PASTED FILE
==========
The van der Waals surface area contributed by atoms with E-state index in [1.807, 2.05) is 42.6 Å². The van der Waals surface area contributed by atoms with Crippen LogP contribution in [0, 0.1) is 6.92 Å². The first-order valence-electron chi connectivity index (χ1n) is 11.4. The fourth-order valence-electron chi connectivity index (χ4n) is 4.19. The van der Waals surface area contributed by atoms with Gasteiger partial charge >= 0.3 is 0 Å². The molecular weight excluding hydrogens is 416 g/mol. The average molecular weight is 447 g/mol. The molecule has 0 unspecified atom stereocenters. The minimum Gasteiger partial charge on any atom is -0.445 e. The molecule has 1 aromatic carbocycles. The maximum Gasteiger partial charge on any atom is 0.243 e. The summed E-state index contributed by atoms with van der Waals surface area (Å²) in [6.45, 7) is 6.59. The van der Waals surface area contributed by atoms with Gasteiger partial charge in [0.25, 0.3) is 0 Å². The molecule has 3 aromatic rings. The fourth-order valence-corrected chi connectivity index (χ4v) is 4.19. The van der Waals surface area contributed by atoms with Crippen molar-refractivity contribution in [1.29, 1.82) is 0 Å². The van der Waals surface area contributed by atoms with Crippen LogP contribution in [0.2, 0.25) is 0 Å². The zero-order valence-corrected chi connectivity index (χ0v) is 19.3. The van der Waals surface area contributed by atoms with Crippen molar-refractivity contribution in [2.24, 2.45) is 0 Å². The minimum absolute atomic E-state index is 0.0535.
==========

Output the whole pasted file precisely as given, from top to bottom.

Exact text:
The van der Waals surface area contributed by atoms with E-state index in [1.807, 2.05) is 42.6 Å². The van der Waals surface area contributed by atoms with Crippen LogP contribution in [0, 0.1) is 6.92 Å². The first-order valence-electron chi connectivity index (χ1n) is 11.4. The fourth-order valence-electron chi connectivity index (χ4n) is 4.19. The van der Waals surface area contributed by atoms with Gasteiger partial charge >= 0.3 is 0 Å². The molecular weight excluding hydrogens is 416 g/mol. The average molecular weight is 447 g/mol. The molecule has 0 unspecified atom stereocenters. The minimum Gasteiger partial charge on any atom is -0.445 e. The molecule has 1 aromatic carbocycles. The maximum Gasteiger partial charge on any atom is 0.243 e. The summed E-state index contributed by atoms with van der Waals surface area (Å²) in [6.45, 7) is 6.59. The van der Waals surface area contributed by atoms with Gasteiger partial charge in [0.25, 0.3) is 0 Å². The molecule has 3 aromatic rings. The fourth-order valence-corrected chi connectivity index (χ4v) is 4.19. The van der Waals surface area contributed by atoms with Crippen molar-refractivity contribution in [1.29, 1.82) is 0 Å². The van der Waals surface area contributed by atoms with Crippen LogP contribution in [0.2, 0.25) is 0 Å². The zero-order valence-corrected chi connectivity index (χ0v) is 19.3. The van der Waals surface area contributed by atoms with Crippen molar-refractivity contribution in [2.24, 2.45) is 0 Å². The minimum absolute atomic E-state index is 0.0535.